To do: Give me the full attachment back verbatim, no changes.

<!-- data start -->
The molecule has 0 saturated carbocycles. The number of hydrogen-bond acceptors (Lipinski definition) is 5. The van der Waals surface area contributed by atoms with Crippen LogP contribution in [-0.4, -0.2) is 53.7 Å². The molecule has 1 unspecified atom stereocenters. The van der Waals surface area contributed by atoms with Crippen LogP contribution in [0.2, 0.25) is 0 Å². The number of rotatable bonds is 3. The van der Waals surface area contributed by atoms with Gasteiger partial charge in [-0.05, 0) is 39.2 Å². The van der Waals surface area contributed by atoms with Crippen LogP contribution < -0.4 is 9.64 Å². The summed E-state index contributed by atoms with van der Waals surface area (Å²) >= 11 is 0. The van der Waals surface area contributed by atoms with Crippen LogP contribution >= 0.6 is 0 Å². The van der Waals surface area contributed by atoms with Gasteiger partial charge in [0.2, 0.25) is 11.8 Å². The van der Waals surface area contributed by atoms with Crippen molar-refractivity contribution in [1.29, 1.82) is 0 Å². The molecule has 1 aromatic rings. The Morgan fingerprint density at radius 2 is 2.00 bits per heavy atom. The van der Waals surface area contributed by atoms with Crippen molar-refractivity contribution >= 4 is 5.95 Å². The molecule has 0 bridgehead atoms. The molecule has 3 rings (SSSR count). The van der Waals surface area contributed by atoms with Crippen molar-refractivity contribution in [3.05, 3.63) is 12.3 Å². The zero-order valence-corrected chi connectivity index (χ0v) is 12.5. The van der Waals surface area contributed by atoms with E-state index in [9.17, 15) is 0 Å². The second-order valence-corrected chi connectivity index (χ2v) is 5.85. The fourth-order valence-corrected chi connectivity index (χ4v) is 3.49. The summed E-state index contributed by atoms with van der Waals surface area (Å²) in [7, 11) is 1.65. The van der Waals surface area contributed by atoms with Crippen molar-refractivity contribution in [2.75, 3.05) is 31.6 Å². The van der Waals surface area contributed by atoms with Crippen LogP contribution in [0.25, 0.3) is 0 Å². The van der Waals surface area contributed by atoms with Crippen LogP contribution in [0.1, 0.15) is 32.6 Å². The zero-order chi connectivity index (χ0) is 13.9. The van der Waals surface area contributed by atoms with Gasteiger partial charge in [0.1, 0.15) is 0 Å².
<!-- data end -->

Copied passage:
The molecule has 0 saturated carbocycles. The number of hydrogen-bond acceptors (Lipinski definition) is 5. The van der Waals surface area contributed by atoms with Crippen LogP contribution in [-0.4, -0.2) is 53.7 Å². The molecule has 1 unspecified atom stereocenters. The van der Waals surface area contributed by atoms with Crippen LogP contribution in [0.2, 0.25) is 0 Å². The number of rotatable bonds is 3. The van der Waals surface area contributed by atoms with Gasteiger partial charge in [-0.05, 0) is 39.2 Å². The van der Waals surface area contributed by atoms with Crippen LogP contribution < -0.4 is 9.64 Å². The summed E-state index contributed by atoms with van der Waals surface area (Å²) >= 11 is 0. The van der Waals surface area contributed by atoms with Crippen LogP contribution >= 0.6 is 0 Å². The van der Waals surface area contributed by atoms with Gasteiger partial charge in [0.2, 0.25) is 11.8 Å². The van der Waals surface area contributed by atoms with Crippen molar-refractivity contribution in [1.29, 1.82) is 0 Å². The molecule has 1 aromatic rings. The Morgan fingerprint density at radius 2 is 2.00 bits per heavy atom. The van der Waals surface area contributed by atoms with Crippen molar-refractivity contribution >= 4 is 5.95 Å². The molecule has 0 bridgehead atoms. The molecule has 3 rings (SSSR count). The van der Waals surface area contributed by atoms with Crippen molar-refractivity contribution in [3.05, 3.63) is 12.3 Å². The zero-order valence-corrected chi connectivity index (χ0v) is 12.5. The van der Waals surface area contributed by atoms with E-state index in [9.17, 15) is 0 Å². The second-order valence-corrected chi connectivity index (χ2v) is 5.85. The fourth-order valence-corrected chi connectivity index (χ4v) is 3.49. The summed E-state index contributed by atoms with van der Waals surface area (Å²) in [7, 11) is 1.65. The van der Waals surface area contributed by atoms with Crippen molar-refractivity contribution in [2.75, 3.05) is 31.6 Å². The van der Waals surface area contributed by atoms with Crippen LogP contribution in [0.25, 0.3) is 0 Å². The van der Waals surface area contributed by atoms with Crippen LogP contribution in [0.1, 0.15) is 32.6 Å². The zero-order chi connectivity index (χ0) is 13.9. The van der Waals surface area contributed by atoms with Gasteiger partial charge in [0.1, 0.15) is 0 Å².